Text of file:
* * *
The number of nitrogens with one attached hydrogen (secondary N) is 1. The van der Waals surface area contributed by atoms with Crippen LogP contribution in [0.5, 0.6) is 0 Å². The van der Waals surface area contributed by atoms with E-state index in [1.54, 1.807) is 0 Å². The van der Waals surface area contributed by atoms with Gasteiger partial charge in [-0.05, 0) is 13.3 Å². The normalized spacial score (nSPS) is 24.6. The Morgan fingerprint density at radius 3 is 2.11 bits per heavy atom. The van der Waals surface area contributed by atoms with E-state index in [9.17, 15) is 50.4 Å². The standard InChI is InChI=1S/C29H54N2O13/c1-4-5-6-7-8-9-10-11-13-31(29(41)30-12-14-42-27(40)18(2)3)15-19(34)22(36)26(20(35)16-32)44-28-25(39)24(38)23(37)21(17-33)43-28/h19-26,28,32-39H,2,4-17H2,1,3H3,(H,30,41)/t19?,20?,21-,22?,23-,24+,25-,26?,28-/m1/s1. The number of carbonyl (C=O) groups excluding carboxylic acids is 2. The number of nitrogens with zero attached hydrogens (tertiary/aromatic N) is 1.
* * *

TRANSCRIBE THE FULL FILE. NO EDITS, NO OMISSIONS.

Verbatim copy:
The number of nitrogens with one attached hydrogen (secondary N) is 1. The van der Waals surface area contributed by atoms with Crippen LogP contribution in [0.5, 0.6) is 0 Å². The van der Waals surface area contributed by atoms with E-state index in [1.54, 1.807) is 0 Å². The van der Waals surface area contributed by atoms with Gasteiger partial charge in [-0.05, 0) is 13.3 Å². The normalized spacial score (nSPS) is 24.6. The Morgan fingerprint density at radius 3 is 2.11 bits per heavy atom. The van der Waals surface area contributed by atoms with E-state index in [9.17, 15) is 50.4 Å². The standard InChI is InChI=1S/C29H54N2O13/c1-4-5-6-7-8-9-10-11-13-31(29(41)30-12-14-42-27(40)18(2)3)15-19(34)22(36)26(20(35)16-32)44-28-25(39)24(38)23(37)21(17-33)43-28/h19-26,28,32-39H,2,4-17H2,1,3H3,(H,30,41)/t19?,20?,21-,22?,23-,24+,25-,26?,28-/m1/s1. The number of carbonyl (C=O) groups excluding carboxylic acids is 2. The number of nitrogens with zero attached hydrogens (tertiary/aromatic N) is 1.